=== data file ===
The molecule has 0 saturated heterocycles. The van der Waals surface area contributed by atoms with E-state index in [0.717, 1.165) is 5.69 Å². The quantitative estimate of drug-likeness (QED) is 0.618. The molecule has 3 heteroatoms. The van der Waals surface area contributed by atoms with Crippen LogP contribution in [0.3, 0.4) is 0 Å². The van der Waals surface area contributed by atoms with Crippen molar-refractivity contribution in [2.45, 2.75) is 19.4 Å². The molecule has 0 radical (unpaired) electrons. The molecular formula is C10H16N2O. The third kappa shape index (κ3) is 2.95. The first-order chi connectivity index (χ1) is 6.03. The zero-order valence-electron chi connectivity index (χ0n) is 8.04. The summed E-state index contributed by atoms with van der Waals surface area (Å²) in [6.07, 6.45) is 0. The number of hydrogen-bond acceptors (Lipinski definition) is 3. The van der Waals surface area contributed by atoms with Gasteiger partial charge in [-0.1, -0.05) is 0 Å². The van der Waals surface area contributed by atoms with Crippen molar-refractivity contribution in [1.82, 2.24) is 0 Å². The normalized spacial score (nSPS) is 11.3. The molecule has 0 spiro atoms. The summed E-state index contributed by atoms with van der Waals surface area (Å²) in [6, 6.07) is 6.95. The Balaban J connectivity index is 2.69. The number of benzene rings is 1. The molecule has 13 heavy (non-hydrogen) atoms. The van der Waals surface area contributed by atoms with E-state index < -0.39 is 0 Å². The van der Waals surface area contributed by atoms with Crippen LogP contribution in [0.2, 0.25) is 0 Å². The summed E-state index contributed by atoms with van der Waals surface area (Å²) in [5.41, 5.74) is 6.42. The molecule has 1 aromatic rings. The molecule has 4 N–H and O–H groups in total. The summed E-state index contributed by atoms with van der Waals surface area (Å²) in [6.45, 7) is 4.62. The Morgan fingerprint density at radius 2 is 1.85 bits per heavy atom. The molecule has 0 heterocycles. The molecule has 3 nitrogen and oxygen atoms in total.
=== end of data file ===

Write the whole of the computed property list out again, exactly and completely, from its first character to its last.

The molecule has 0 saturated heterocycles. The van der Waals surface area contributed by atoms with E-state index in [0.717, 1.165) is 5.69 Å². The quantitative estimate of drug-likeness (QED) is 0.618. The molecule has 3 heteroatoms. The van der Waals surface area contributed by atoms with Crippen LogP contribution in [0.3, 0.4) is 0 Å². The van der Waals surface area contributed by atoms with Crippen molar-refractivity contribution in [2.45, 2.75) is 19.4 Å². The molecule has 0 radical (unpaired) electrons. The molecular formula is C10H16N2O. The third kappa shape index (κ3) is 2.95. The first-order chi connectivity index (χ1) is 6.03. The zero-order valence-electron chi connectivity index (χ0n) is 8.04. The summed E-state index contributed by atoms with van der Waals surface area (Å²) in [6.07, 6.45) is 0. The number of hydrogen-bond acceptors (Lipinski definition) is 3. The van der Waals surface area contributed by atoms with Gasteiger partial charge in [-0.1, -0.05) is 0 Å². The van der Waals surface area contributed by atoms with Crippen molar-refractivity contribution in [1.82, 2.24) is 0 Å². The normalized spacial score (nSPS) is 11.3. The molecule has 0 spiro atoms. The summed E-state index contributed by atoms with van der Waals surface area (Å²) in [6, 6.07) is 6.95. The Balaban J connectivity index is 2.69. The number of benzene rings is 1. The molecule has 13 heavy (non-hydrogen) atoms. The van der Waals surface area contributed by atoms with E-state index < -0.39 is 0 Å². The van der Waals surface area contributed by atoms with Crippen LogP contribution in [0.2, 0.25) is 0 Å². The summed E-state index contributed by atoms with van der Waals surface area (Å²) in [5.41, 5.74) is 6.42. The molecule has 1 aromatic rings. The molecule has 4 N–H and O–H groups in total. The summed E-state index contributed by atoms with van der Waals surface area (Å²) in [6.45, 7) is 4.62. The Morgan fingerprint density at radius 2 is 1.85 bits per heavy atom. The molecule has 0 heterocycles. The molecule has 3 nitrogen and oxygen atoms in total.